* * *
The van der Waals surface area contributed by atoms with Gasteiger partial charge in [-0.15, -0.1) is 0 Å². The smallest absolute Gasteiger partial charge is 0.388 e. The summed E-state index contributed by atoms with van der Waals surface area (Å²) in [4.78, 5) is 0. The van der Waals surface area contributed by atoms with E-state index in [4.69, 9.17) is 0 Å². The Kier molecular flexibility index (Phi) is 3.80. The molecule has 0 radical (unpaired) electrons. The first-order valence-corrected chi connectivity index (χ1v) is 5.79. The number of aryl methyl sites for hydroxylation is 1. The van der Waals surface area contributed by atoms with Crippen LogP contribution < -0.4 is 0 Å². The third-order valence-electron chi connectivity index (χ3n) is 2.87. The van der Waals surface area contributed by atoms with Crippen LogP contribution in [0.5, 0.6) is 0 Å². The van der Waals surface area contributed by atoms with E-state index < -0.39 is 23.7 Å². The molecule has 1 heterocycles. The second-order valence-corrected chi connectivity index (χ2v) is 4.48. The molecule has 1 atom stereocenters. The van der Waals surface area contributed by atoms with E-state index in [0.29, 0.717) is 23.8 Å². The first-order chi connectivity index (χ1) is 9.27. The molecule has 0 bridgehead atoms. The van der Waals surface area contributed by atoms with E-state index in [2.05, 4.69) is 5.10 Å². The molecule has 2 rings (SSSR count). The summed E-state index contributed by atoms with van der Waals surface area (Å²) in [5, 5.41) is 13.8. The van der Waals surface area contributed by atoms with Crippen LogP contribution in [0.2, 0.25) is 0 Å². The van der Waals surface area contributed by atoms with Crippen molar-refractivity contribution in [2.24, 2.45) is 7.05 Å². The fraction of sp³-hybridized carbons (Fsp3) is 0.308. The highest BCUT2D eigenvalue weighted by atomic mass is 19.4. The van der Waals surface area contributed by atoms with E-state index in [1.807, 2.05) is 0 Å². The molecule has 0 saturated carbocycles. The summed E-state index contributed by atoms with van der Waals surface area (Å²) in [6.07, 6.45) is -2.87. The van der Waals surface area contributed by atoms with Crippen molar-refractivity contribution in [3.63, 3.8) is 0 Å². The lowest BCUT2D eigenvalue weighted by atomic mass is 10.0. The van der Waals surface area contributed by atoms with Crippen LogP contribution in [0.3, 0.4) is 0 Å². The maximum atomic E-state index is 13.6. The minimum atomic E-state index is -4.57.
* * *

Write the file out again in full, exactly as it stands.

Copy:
The van der Waals surface area contributed by atoms with Gasteiger partial charge in [-0.15, -0.1) is 0 Å². The smallest absolute Gasteiger partial charge is 0.388 e. The summed E-state index contributed by atoms with van der Waals surface area (Å²) in [4.78, 5) is 0. The van der Waals surface area contributed by atoms with E-state index in [4.69, 9.17) is 0 Å². The Kier molecular flexibility index (Phi) is 3.80. The molecule has 0 radical (unpaired) electrons. The first-order valence-corrected chi connectivity index (χ1v) is 5.79. The number of aryl methyl sites for hydroxylation is 1. The van der Waals surface area contributed by atoms with Crippen LogP contribution < -0.4 is 0 Å². The third-order valence-electron chi connectivity index (χ3n) is 2.87. The van der Waals surface area contributed by atoms with Crippen LogP contribution in [0.5, 0.6) is 0 Å². The van der Waals surface area contributed by atoms with E-state index < -0.39 is 23.7 Å². The molecule has 1 heterocycles. The second-order valence-corrected chi connectivity index (χ2v) is 4.48. The molecule has 1 atom stereocenters. The van der Waals surface area contributed by atoms with E-state index in [0.29, 0.717) is 23.8 Å². The first-order chi connectivity index (χ1) is 9.27. The molecule has 0 bridgehead atoms. The van der Waals surface area contributed by atoms with E-state index in [2.05, 4.69) is 5.10 Å². The molecule has 2 rings (SSSR count). The summed E-state index contributed by atoms with van der Waals surface area (Å²) in [5, 5.41) is 13.8. The van der Waals surface area contributed by atoms with Crippen LogP contribution in [0.2, 0.25) is 0 Å². The van der Waals surface area contributed by atoms with Crippen molar-refractivity contribution in [2.24, 2.45) is 7.05 Å². The fraction of sp³-hybridized carbons (Fsp3) is 0.308. The highest BCUT2D eigenvalue weighted by atomic mass is 19.4. The van der Waals surface area contributed by atoms with E-state index in [1.807, 2.05) is 0 Å². The molecule has 0 saturated carbocycles. The summed E-state index contributed by atoms with van der Waals surface area (Å²) in [6.07, 6.45) is -2.87. The van der Waals surface area contributed by atoms with Crippen molar-refractivity contribution in [3.63, 3.8) is 0 Å². The lowest BCUT2D eigenvalue weighted by atomic mass is 10.0. The van der Waals surface area contributed by atoms with Crippen LogP contribution in [0.3, 0.4) is 0 Å². The maximum atomic E-state index is 13.6. The minimum atomic E-state index is -4.57.